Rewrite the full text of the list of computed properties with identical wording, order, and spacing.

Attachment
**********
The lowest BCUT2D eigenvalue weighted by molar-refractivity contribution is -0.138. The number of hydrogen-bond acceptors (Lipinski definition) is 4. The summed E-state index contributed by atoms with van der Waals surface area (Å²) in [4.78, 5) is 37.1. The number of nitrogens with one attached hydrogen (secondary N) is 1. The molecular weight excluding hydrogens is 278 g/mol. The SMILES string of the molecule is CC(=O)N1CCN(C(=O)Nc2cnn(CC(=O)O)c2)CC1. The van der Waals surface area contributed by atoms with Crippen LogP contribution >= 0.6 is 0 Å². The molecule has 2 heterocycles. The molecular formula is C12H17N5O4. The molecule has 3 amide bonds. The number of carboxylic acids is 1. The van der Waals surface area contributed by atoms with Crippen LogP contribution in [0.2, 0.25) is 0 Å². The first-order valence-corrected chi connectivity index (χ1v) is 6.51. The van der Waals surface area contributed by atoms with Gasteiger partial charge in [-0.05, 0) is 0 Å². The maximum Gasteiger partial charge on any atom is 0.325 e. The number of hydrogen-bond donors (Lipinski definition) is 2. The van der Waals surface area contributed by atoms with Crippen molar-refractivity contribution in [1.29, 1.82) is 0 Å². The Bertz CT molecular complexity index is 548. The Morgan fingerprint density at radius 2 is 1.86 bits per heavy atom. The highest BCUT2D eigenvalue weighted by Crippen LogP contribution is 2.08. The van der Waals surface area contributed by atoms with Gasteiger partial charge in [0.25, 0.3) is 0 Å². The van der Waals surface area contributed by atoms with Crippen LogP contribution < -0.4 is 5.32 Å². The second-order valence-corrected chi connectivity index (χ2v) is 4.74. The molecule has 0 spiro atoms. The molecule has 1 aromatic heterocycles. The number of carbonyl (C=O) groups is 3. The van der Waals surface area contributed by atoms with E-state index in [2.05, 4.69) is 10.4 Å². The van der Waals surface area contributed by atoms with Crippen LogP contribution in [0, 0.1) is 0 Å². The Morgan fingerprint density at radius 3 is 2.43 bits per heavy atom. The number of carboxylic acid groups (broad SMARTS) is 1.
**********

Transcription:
The lowest BCUT2D eigenvalue weighted by molar-refractivity contribution is -0.138. The number of hydrogen-bond acceptors (Lipinski definition) is 4. The summed E-state index contributed by atoms with van der Waals surface area (Å²) in [4.78, 5) is 37.1. The number of nitrogens with one attached hydrogen (secondary N) is 1. The molecular weight excluding hydrogens is 278 g/mol. The SMILES string of the molecule is CC(=O)N1CCN(C(=O)Nc2cnn(CC(=O)O)c2)CC1. The van der Waals surface area contributed by atoms with Crippen LogP contribution >= 0.6 is 0 Å². The molecule has 2 heterocycles. The molecular formula is C12H17N5O4. The molecule has 3 amide bonds. The number of carboxylic acids is 1. The van der Waals surface area contributed by atoms with Crippen LogP contribution in [0.2, 0.25) is 0 Å². The first-order valence-corrected chi connectivity index (χ1v) is 6.51. The van der Waals surface area contributed by atoms with Gasteiger partial charge in [-0.05, 0) is 0 Å². The maximum Gasteiger partial charge on any atom is 0.325 e. The number of hydrogen-bond donors (Lipinski definition) is 2. The van der Waals surface area contributed by atoms with Crippen molar-refractivity contribution in [1.29, 1.82) is 0 Å². The Bertz CT molecular complexity index is 548. The Morgan fingerprint density at radius 2 is 1.86 bits per heavy atom. The highest BCUT2D eigenvalue weighted by Crippen LogP contribution is 2.08. The van der Waals surface area contributed by atoms with Gasteiger partial charge in [0.25, 0.3) is 0 Å². The van der Waals surface area contributed by atoms with Crippen LogP contribution < -0.4 is 5.32 Å². The second-order valence-corrected chi connectivity index (χ2v) is 4.74. The molecule has 0 spiro atoms. The molecule has 1 aromatic heterocycles. The number of carbonyl (C=O) groups is 3. The van der Waals surface area contributed by atoms with E-state index in [2.05, 4.69) is 10.4 Å². The van der Waals surface area contributed by atoms with Crippen LogP contribution in [0, 0.1) is 0 Å². The Morgan fingerprint density at radius 3 is 2.43 bits per heavy atom. The number of carboxylic acid groups (broad SMARTS) is 1.